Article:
Wednesday, June 27, 2007

Plan B From Outer Space

My friend Sgt. Mom, from the Daily Brief has an idea and some chapters of a book she wants to get published. She needs your help. I'll let her explain:

So here's the story, of a blogger (me, of course) who wrote a long multi-part essay a couple of years ago about an incident in history which had always intrigued her, and after posting it, some readers were also intrigued, since they had never heard of it before. And one the readers thought it might make an interesting movie proposal, so I did one, which didn’t go anywhere except to a friend of that reader about a year later. The friend thought it would be better to write a novel, because movies based on published novels were an easier sell. So, when I got let go from a corporate admin job a year ago, I sat down and wrote a ripping good historical read, based on all the stuff I had written before.

I was obsessed by the original story of the 1844 wagon-train party who were the first to take their wagons over the Sierra Nevada ., two years ahead of the Donner Party, yet who did not loose a member of the party, even though they also were caught in the snow. Since they were the first to discover the Truckee Pass over the mountains, they also met an incredible challenge of establishing a new trail. How did they manage to work together? Who were they, and what sort of experience did they bring to this great venture? And what did they experience, this handful of men, women and children, once they stepped off into the trackless wilderness a hundred and sixty years ago,?

I had come to believe that their story was the sort of story that we needed to rediscover. We need to be reassured that our forbearers were brave, competent people, capable of working together, of looking out for each other, of daring the wilderness, or any other challenge with grace and courage. We need to get back to our stories, and I felt very strongly that this is one of them.

So I went gamboling playfully in the literary trenches for much of the last year trying to interest an agent and/or a publisher. I have now gone through all the Book of Agents and the Book of Publishers Who Deign To Consider Un-Agented Submissions (all both of them) and been rejected. Hey, and it isn’t because I suck as a writer, either. Everyone who has read the manuscript over the last year has said "God, what a riveting story... and why have I never heard of these people!?"

The problem seems to be, as I gather from lurking meaningfully in neighborhood of a lot of book and literary-industrial blogs, is there is a hell of a lot of dreck along with the merely OK to Pretty Damned Good Stuff. The traditional publishing world seems to be swamped up to it’s gorgeously nipped and tucked neck, which kind of seriously affects how they can handle the not-inconsiderable quantity of fairly OK to Pretty Damned Good stuff which winds up on the shelves of your local Borders or Barnes & Noble.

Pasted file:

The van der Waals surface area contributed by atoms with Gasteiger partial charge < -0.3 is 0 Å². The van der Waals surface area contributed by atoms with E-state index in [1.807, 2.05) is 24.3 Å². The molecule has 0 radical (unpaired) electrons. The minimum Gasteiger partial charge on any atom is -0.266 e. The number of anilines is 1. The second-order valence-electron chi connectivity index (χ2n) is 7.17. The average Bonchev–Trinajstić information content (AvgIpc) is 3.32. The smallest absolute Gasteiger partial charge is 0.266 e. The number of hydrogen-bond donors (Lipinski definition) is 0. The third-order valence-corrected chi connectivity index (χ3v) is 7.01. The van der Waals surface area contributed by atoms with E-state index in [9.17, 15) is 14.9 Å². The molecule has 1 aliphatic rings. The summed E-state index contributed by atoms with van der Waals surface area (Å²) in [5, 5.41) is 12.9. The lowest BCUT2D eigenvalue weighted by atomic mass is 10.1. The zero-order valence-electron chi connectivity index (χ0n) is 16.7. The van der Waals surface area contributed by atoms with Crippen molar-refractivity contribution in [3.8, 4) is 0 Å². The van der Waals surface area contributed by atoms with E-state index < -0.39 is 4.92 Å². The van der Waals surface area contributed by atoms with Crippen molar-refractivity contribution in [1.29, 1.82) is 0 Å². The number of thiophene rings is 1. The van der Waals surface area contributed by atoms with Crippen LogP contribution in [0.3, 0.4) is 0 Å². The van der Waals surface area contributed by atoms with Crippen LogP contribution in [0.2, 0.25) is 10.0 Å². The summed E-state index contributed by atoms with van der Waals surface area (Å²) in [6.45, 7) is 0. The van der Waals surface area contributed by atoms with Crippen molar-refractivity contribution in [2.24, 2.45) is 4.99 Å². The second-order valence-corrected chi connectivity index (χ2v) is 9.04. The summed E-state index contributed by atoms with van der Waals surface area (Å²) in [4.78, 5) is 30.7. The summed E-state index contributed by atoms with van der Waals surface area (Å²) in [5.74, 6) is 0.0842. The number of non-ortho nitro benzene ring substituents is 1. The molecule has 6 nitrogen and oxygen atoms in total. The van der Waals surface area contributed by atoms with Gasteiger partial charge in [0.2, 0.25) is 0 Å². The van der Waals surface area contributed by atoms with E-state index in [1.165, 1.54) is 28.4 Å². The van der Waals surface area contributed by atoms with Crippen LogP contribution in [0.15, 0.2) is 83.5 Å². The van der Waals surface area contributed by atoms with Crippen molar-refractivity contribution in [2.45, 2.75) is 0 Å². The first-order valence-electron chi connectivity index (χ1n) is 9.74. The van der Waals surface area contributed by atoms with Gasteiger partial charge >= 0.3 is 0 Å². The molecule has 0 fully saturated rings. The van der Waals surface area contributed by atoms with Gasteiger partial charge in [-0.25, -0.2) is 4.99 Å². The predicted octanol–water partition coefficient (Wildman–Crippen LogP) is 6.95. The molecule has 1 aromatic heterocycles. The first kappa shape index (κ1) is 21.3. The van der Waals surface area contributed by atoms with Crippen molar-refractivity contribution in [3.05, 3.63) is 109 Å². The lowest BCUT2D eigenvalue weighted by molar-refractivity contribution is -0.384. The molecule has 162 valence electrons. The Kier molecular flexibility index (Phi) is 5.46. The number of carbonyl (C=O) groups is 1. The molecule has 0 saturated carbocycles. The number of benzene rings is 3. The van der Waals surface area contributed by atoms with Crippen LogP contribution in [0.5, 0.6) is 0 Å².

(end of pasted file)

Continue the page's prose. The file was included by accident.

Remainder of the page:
And that stuff which makes it past the gatekeepers is still in absolutely unmanageable quantities. All the competent and ethical agents seem to have about all they can do to look at hundreds of similar OK to Pretty Damned Good submissions clamoring for their attention and time and make a snap decision on accepting and managing the tiny percentage of those that will pay off with the least amount of effort on their part.

They kept sending me these letters admitting that they just didn’t feel the passion for my book that they felt was necessary to represent me adequately. No one feels sufficiently passionate about “To Truckee’s Trail” except for me, and those dozen people who have read the entire thing and loved it passionately too. Unfortunately, all those people were just readers and other writers.

And being a military retiree with a mortgage and trying to make it as a freelance writer, I am perennially broke so, here goes Plan B.; a fund drive to do a POD version, to buy advertising, and put review copies where they will do the most good. I’ve set up a Paypal link at The Daily Brief, for anyone who wants a good old-fashioned ripping yard about the Frontier, about the people who built America, or maybe even just have the fun of seeing an unknown writer make an end-run around the literary-industrial complex.

I think I can promise an autographed copy of “To Truckee’s Trail” to anyone who contributes over a certain amount, too.

Hey, it works for Public Radio, doesn’t it?

Sample Chapter

Cross Posted at Classical Values